Consumer spending fell for the third-consecutive month in December, confirming what many economists had predicted would be a disappointing holiday season for many retailers and restaurants.
Retail sales fell 0.7% last month, the Commerce Department said Friday, as the economic recovery showed signs of stalling and virus cases surged across the country, prompting shoppers to avoid stores after new restrictions were imposed.
For the second-straight month, the drop was worse than what most economists had predicted, showing that the deterioration of the broader economy in the final quarter of 2020 was deeper than expected.
"In one line: grim," is how Ian Shepherdson, chief economist at Pantheon Macroeconomics, described December's retail sales in a research note Friday.
"We think that fear of the third covid wave, and the restrictions imposed across much of the country to suppress it, did most of the damage to retail sales in the past two months," he added.
The drop was widespread across many categories, including electronics, autos, and food and beverage stores, which had been areas of strong spending in the spring and summer, but declined toward the end of last year. At restaurants and bars, sales fell 4.5% in December as states restricted in-person dining, ending the year down 21%.
The Commerce Department said sales even fell online, down nearly 6% while rising 19% for the year.
That may be because of Amazon, which held its annual Prime Day sales event in October for the first time, which likely pushed people to shop earlier in the season and spend less in December, analysts at Wells Fargo Securities said. Walmart, Target and Best Buy followed Amazon's lead, offering competing discounts to coincide with Prime Day.
It wasn't all bad news: Sales at home improvement stores continued to rise, up 0.9% last month and 17% for the year, as people spruced up their houses as they quarantined. But the biggest increase was at gas stations, likely because of a rise in gas prices and holiday-related road trips, which pushed sales up 6.6% although they fell 12% for the year.
The unexpected decline underscores the economy's troubles as the pandemic has worsened this winter. Employers shed jobs last month for the first time since April. And layoffs appear to be continuing, as the number of people seeking jobless benefits jumped last week to the highest level since August.
The weakening consumer spending, which comprises 70% of the U.S. economy, adds new urgency to the $1.9 trillion economic rescue package that President-elect Joe Biden proposed this week, which would increase direct payments to individuals by $1,400.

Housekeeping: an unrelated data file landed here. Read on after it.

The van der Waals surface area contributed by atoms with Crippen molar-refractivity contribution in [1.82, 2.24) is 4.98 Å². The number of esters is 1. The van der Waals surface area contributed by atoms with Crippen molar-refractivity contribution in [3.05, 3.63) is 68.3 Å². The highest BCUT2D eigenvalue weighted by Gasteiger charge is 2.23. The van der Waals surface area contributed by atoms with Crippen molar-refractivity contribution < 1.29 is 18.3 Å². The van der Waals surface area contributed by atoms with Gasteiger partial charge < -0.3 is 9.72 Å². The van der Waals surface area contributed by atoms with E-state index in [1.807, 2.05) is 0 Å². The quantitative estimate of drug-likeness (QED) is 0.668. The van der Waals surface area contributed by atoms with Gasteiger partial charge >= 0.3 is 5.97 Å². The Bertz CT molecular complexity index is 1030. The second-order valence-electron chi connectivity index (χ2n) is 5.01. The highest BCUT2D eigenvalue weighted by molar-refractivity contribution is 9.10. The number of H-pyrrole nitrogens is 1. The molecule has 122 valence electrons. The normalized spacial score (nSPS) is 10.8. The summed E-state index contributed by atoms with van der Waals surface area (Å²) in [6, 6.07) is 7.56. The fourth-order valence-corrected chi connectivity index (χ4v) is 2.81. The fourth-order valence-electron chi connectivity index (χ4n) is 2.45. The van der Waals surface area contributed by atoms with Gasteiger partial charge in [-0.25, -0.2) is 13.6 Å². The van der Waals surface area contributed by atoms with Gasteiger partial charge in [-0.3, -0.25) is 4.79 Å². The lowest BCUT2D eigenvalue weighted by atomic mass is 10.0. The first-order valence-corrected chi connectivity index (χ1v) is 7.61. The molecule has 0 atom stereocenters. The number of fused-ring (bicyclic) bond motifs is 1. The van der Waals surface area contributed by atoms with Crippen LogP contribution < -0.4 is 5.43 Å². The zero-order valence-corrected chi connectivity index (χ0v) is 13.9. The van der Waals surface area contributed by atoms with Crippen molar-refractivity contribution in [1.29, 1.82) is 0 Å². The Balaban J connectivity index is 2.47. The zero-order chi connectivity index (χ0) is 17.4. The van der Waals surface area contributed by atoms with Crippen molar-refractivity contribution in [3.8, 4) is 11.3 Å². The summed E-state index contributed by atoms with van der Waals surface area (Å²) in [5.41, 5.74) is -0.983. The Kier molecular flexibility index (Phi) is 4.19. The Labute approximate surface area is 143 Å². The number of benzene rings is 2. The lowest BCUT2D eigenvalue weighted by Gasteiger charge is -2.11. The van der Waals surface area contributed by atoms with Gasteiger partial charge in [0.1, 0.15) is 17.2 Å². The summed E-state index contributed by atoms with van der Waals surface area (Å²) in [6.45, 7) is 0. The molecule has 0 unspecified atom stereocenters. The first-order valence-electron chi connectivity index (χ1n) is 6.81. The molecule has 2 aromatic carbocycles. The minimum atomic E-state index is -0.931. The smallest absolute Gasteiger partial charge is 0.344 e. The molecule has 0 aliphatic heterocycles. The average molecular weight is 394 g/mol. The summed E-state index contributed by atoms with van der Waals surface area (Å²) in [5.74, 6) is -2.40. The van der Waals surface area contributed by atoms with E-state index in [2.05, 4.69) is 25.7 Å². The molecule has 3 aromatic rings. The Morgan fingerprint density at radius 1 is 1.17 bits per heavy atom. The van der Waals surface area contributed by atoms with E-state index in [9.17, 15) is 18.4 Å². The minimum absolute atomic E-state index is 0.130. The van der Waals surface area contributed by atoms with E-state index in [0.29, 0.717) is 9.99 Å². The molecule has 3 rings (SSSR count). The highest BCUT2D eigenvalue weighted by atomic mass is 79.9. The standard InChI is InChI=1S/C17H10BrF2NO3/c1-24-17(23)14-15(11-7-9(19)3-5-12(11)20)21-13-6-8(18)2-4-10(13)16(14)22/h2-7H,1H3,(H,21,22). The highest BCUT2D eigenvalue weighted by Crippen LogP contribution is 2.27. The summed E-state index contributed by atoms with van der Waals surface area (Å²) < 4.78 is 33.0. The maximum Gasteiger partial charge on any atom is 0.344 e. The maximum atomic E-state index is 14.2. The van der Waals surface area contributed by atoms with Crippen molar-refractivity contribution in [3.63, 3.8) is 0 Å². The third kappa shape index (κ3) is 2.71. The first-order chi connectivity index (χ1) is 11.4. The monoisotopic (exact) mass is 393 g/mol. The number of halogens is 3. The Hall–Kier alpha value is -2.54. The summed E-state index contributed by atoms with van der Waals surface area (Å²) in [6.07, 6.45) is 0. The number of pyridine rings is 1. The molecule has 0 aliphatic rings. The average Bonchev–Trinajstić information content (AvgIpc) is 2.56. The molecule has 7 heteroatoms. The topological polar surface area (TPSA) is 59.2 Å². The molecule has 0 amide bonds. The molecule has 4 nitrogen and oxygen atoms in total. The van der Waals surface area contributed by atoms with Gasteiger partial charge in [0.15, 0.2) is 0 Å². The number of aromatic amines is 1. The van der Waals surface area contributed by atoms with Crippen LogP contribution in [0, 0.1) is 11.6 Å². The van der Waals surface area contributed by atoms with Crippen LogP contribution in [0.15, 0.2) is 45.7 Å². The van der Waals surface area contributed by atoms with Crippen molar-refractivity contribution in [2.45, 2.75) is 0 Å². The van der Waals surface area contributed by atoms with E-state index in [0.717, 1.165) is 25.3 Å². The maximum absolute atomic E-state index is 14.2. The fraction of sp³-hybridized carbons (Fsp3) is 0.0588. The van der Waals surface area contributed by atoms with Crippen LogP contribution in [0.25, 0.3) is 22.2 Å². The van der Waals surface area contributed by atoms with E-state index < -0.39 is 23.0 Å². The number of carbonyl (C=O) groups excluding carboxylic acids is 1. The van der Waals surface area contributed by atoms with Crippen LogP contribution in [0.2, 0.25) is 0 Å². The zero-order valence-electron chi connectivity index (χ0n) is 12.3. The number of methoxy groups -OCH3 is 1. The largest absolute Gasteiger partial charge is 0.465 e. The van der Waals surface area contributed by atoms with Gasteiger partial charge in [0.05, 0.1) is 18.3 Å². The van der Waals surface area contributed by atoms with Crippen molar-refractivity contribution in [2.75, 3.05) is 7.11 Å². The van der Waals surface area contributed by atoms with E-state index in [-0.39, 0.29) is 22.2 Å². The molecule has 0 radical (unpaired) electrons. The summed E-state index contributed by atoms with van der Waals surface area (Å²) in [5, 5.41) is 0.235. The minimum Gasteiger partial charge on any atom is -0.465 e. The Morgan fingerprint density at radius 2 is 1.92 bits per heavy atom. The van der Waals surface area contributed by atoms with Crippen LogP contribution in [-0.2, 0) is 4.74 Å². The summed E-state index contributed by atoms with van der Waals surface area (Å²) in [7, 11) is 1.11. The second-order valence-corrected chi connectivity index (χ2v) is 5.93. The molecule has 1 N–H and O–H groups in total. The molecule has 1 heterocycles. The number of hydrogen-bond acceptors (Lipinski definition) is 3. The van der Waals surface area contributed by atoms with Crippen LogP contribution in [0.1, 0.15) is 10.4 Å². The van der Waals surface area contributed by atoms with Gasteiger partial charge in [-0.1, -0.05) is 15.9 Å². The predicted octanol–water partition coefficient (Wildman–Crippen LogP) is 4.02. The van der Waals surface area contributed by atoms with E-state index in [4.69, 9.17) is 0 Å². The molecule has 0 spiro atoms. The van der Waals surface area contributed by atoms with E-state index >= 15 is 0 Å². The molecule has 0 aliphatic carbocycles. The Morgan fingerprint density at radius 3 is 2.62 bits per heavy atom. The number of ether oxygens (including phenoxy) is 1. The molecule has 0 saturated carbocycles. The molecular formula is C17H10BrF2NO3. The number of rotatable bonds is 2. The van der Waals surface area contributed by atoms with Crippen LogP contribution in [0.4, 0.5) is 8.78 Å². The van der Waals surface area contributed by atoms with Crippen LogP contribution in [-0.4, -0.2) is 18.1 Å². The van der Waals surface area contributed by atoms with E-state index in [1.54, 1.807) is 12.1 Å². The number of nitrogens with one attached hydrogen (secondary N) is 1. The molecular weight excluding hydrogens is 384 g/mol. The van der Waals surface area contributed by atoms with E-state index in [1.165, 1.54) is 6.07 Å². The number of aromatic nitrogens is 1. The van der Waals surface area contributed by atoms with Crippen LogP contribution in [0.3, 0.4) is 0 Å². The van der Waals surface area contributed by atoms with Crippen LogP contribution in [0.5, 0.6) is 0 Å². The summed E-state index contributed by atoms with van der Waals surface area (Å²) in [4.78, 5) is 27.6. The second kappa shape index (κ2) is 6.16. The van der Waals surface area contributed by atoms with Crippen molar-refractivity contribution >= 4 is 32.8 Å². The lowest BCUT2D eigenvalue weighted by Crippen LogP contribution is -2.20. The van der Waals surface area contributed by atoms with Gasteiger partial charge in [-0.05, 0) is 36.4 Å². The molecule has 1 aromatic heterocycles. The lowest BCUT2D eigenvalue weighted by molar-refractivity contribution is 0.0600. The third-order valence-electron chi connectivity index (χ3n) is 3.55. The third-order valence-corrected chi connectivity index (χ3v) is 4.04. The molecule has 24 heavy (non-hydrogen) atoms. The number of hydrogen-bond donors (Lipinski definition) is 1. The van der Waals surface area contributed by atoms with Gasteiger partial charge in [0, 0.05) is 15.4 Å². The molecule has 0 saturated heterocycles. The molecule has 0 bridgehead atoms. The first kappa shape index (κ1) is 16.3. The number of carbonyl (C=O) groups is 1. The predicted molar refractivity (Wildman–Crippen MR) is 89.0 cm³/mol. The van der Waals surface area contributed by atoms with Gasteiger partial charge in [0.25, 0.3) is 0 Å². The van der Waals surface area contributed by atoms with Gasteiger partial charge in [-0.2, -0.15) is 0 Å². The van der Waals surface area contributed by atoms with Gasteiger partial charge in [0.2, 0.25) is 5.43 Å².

"This likely is the nadir for retail sales, as the late December stimulus and the pending stimulus under the Biden administration will boost both bank accounts and consumers' spirits," Robert Frick, corporate economist at Navy Federal Credit Union, said in a statement.
But other economists said Americans were more likely to save their stimulus money than to spend it over the next few months, especially as businesses remain closed.
Friday's report covers only about a third of overall consumer spending. Services such as haircuts and hotel stays, which have also been badly hurt by the pandemic, are not included.
The National Retail Federation looked for the bright spots in the Commerce Department report, highlighting that holiday shopping was higher this year than in 2019, with sales growing 8.3%.
"Faced with rising transmission of the virus, state restrictions on retailers and heightened political and economic uncertainty, consumers chose to spend on gifts that lifted the spirits of their families and friends and provided a sense of normalcy given the challenging year," Mathew Shay, president of the federation, said in a statement.
But there is evidence that an ever-increasing number of those sales are going to giant retailers that have been able to use their scale and digital capabilities to grab larger market share during the pandemic.
One such retailer, Target, said Wednesday that its sales in November and December were up 17.2% from the same time the previous year, a rise driven by both in-store and online shopping. Target's digital sales were the biggest area of growth, more than doubling from the 2019 holiday season. The vast majority of those deliveries were made from Target stores.
Overall, online shopping was up 32% to $188 billion during the 2020 holidays compared with the previous year. But the weakness in the December retail sales figures shows that, despite the rise in e-commerce, the bulk of consumer spending -- like food, auto sales and dining -- still takes place in physical settings that remain restricted because of the pandemic.
That reality, Shepherdson said, means that even with the stimulus expected to flow to consumers in the early weeks of the Biden administration, spending could remain depressed for the next several months.
"We expect consumers' spending to struggle until falling covid cases allow restrictions to be eased, starting in March," he said.
Information for this article was contributed by Michael Corkery of The New York Times; and by Joseph Pisani, Christopher Rugaber and Anne D'Innocenzio of The Associated Press.